For some of the objects not only will this be their first time on display outside of Italy, it will be their first time on public display. These will include finely sculpted marble reliefs and intricately carved ivory panels. The innovative focus of the exhibition, the Roman home, allows an interesting and unique perspective on the people who lived and died in these cities centuries ago. In so doing, the exhibition will depict quite a different story of ancient Roman life with characters we are not used to seeing. There will be businessmen and powerful women, freed slaves and children, not the usual suspects that usually appear in popular constructions of the Romans, such as emperors, gladiators and legionaries.
And the artefacts recovered from the ancient cities of Pompeii and Herculaneum, two of the most well known archaeological sites in the World, are surely the best to offer this domestic and personal perspective.
Both Pompeii and Herculaneum are both located on the bay of Naples and consequently were both buried by the same catastrophic volcanic eruption of Mount Vesuvius in AD 79. The buried cities lay undisturbed for some 1700 years. Because they were buried by volcanic ash in a relatively short space of time, 24 hours, the archaeological excavation of these two cites has given us an amazingly unique insight into daily life for the Romans at this time. And, as they were both very different towns, Herculaneum was a small seaside town whereas Pompeii was a much larger industrial center for the region, evidence from the two complements each other.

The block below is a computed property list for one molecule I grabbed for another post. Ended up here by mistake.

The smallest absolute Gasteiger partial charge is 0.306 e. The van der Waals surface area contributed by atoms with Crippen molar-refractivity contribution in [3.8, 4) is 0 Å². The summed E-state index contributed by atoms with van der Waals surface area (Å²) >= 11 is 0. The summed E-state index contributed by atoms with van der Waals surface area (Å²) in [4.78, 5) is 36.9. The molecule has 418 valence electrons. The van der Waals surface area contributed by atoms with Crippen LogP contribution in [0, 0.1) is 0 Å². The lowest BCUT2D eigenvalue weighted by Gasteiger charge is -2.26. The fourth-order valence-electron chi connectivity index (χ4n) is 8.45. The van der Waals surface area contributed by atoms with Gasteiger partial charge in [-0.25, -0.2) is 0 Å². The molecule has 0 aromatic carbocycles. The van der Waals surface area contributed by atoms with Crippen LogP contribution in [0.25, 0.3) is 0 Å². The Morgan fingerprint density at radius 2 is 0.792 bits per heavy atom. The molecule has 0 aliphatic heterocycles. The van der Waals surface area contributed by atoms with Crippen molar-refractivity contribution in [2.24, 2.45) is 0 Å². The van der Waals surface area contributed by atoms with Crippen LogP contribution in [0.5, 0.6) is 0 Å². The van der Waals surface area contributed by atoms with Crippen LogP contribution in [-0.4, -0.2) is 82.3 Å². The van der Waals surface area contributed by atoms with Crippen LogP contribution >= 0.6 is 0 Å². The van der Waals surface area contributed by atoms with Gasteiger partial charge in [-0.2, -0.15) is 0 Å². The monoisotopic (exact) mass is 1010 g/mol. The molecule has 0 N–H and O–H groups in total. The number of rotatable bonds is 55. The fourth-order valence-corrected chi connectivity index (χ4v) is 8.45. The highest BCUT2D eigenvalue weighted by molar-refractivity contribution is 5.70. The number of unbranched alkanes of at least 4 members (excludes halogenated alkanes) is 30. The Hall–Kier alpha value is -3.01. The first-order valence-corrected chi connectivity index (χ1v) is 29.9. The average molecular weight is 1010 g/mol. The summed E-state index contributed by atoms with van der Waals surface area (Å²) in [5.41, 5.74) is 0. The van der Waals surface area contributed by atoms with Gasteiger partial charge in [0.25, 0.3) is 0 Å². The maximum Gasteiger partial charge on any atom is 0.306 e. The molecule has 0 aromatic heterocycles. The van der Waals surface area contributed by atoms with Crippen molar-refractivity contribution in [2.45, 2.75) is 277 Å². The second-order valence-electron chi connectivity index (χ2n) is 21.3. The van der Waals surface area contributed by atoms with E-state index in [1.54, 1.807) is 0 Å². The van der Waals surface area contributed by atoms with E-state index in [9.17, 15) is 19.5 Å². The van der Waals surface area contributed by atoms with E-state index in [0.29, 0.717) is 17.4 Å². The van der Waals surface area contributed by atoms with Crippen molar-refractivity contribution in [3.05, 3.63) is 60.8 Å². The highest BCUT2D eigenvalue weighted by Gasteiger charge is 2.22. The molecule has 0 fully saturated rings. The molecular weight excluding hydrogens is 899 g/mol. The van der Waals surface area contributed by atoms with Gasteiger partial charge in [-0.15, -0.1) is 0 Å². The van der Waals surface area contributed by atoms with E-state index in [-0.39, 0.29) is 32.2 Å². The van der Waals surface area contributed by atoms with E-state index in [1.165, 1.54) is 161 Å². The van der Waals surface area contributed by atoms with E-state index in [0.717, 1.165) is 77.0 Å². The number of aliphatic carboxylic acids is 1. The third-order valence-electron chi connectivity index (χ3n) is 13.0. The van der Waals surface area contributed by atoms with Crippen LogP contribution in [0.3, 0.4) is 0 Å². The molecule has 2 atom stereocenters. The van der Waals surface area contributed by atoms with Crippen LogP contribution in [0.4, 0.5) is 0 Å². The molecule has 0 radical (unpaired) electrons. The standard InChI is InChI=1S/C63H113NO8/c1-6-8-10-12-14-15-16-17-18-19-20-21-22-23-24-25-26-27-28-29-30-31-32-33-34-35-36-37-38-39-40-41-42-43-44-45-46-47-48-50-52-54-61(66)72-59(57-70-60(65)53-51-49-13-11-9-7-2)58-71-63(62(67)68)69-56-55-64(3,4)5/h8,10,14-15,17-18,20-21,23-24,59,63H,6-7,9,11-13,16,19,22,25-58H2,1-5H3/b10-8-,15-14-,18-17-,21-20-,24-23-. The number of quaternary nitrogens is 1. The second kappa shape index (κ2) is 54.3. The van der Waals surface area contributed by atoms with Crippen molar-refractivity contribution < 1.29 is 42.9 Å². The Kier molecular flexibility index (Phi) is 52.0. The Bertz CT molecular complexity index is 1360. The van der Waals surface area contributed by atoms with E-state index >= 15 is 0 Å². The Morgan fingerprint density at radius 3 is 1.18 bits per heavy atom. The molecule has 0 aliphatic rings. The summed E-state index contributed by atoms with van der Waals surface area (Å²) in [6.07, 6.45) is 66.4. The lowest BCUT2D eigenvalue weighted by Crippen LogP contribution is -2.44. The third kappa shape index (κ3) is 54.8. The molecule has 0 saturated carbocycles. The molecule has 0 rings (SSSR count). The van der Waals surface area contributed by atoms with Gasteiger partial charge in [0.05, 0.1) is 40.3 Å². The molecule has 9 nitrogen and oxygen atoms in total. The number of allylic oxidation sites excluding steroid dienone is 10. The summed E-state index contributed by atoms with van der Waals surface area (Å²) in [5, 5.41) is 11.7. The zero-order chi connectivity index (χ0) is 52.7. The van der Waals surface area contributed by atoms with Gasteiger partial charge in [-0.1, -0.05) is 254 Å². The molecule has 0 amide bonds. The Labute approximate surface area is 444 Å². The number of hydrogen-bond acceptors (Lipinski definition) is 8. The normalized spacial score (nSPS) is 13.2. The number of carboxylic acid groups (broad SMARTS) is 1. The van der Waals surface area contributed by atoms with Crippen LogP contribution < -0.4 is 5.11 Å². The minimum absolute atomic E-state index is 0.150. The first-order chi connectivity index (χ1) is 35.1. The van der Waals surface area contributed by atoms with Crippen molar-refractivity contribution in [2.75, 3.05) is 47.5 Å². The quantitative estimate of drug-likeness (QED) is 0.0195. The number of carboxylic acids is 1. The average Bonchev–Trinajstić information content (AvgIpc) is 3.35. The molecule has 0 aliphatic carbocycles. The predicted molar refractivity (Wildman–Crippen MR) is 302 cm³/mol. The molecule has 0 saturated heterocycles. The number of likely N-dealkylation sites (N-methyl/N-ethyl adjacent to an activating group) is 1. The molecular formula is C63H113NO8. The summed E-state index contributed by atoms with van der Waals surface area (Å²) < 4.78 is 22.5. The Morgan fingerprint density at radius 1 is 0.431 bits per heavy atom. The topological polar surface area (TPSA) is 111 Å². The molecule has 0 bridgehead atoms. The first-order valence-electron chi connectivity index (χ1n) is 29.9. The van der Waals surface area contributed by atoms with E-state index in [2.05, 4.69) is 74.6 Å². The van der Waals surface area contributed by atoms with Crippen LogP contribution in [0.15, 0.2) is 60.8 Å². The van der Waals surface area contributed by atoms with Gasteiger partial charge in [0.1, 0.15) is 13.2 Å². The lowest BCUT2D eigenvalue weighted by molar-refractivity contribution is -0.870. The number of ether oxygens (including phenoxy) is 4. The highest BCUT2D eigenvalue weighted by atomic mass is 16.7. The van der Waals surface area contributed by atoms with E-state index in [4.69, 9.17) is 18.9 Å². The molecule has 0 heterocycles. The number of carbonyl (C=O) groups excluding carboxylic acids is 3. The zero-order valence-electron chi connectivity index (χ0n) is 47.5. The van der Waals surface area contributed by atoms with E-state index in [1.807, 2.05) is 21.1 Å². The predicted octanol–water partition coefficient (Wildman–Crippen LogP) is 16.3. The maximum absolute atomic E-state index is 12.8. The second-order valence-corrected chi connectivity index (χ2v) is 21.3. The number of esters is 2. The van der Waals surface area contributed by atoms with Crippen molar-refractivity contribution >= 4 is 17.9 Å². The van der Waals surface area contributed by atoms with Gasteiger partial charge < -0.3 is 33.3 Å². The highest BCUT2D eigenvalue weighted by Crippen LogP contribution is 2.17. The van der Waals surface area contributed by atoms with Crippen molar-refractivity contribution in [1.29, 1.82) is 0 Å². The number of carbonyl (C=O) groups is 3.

As this will be the first exhibition on Pompeii in the UK in over 20 years, it is certainly one not to miss.
An accompanying book Life and death in Pompeii and Herculaneum by Paul Roberts and published by the British Museum Press will be available in March. Tickets for the exhibition are now on sale at the Museum and on their website.